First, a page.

Kāpiti Coast District Council has done an about-turn on the proposed design and build of the critical Paekākāriki seawall, believes resident and design group member Bride Coe.
It’s a decade or more since the Paekākāriki Seawall Design Group formed with the aim of keeping Kāpiti Coast District Council (KCDC) from placing rocks along the rest of the beach after the building of the rock revetment at the south end of The Parade.
The aim of the group was to ensure full consultation between KCDC and the community: to involve the community in creating a design for a new seawall that was a good fit with the township’s needs and aspirations. And to retain a dry, rock-free, accessible beach seaward of any wall structure.
The community had a clear vision of a beach with no rocks on it. A beach that retained its amenity value; dry at low tide, on the same footprint, and with greatly improved accessibility. This included disabled access with ramps, a lower wall relative to the beach, and an upper ‘beach’ recreation area with some seating. This area would also serve to diffuse overtopping wave action and, along with the lower front wall would reduce scour. Behind this and seaward of the road, a rock wall with planting, above which would be a shared pathway adjacent to the road.
After taking into consideration the tough environment this wall is to withstand, this design came to fruition as a predominantly concrete wall, approved by the community. It was permitted and consented with a cost of around $16 million and tenders were to be let in March of this year, 2021.
Years of work went into this: from the volunteer Design Group, the Community Board, the wider Paekakariki Community, KCDC, numerous Consultants engaged by KCDC, and so on.
The process was seen as an exemplar project within Resource Management Act guidelines. It was recognised as such because it involved outstanding consultation between all parties for the greater good, especially the engagement of the other parties with the community. BECA consulting firm won an award for their part in the project. KCDC also received accolades for the process of engagement with the community.
Paekākāriki had been promised this seawall of choice — one arrived at after extensive consultation with the build set to begin in 2022 and to take two years to complete.
At a meeting prior to the last Community Board meeting on 23 February, KCDC’s Sean Mallon informed the Community Board, and the Design Group, that due to a budget blowout — the design is now estimated to cost $27m — a like-for-like timber wall (i.e. like the one there now) was now proposed under the new Long Term Plan (2021-31). This design, at an estimated cost of $17 million, would be instead of the already consented, and community-approved plan, and would be built over five years, rather than the two year build of the consented design.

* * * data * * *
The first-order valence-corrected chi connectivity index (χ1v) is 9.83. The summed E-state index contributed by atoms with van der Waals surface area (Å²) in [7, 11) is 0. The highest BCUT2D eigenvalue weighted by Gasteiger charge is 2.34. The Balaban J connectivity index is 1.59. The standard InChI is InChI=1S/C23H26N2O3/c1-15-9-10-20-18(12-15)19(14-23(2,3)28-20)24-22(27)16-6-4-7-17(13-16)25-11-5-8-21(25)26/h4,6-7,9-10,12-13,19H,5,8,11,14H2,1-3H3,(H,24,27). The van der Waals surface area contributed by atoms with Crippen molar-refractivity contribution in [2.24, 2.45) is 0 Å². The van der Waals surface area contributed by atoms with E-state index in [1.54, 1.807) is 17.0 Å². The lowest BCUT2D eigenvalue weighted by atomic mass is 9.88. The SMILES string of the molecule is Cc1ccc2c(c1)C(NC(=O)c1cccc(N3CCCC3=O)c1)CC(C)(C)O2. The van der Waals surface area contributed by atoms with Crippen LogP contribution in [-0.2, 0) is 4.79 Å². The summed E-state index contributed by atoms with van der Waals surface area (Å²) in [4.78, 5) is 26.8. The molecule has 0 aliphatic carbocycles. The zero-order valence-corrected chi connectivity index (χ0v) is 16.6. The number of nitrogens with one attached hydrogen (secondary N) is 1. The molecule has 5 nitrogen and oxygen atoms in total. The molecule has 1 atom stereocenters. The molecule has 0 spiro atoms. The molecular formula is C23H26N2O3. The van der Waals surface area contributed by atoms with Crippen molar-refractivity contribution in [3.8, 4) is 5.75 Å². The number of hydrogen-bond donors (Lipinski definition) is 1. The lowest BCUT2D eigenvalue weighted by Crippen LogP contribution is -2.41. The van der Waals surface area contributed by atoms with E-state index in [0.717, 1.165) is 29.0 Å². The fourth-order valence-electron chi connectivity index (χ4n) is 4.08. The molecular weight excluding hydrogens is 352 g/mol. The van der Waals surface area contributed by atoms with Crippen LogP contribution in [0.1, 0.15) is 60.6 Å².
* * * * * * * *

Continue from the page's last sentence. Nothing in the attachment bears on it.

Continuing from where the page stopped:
There were no drawings available from KCDC of their newly proposed design to show us, nor could they answer any questions on detail around any of the changes.
All they could tell us was that this proposed seawall will stand higher above the beach surface, there will be no upper ‘beach’/recreation and seating area, and the access points will be altered (although again Council staff could give us no detail of how). Presumably, they will be downgraded.
The ‘shared pathway’ of the earlier design has become merely ‘improvements for walking and biking’. Again, no detail and no plans.
Paekākāriki has been let down badly by KCDC over this project, and hundreds of thousands of dollars of ratepayer’s money has been spent on design and engineering consultants, and meantime on the ongoing repairs to the existing wall.
The Community Board and the Design Group intend to keep a dialogue going with KCDC. They will endeavour to ensure that the core design elements of the consented seawall, as agreed with the community, are retained. They will work towards further consultation with the community and KCDC.
The Council made a commitment to replace the old seawall with the design which had been developed through extensive consultation with all parties. This design had been adopted by the community and is also fully consented.
That commitment has been dishonoured by KCDC.
The paired back version of the seawall project, without any apparent plans or detail, has been submitted into the Long Term Plan. It appears that the community’s consented plan, developed over many years of consultation, has been thrown out.
You can view the 2017 KCDC community update document, which includes detailed pictures here.
Bride Coe is a member of the Paekākāriki Seawall Design Group. The views expressed are her own. You can have your say on this matter when the KCDC Long Term Plan consultation period is opened, 7 April to 10 May, 2021.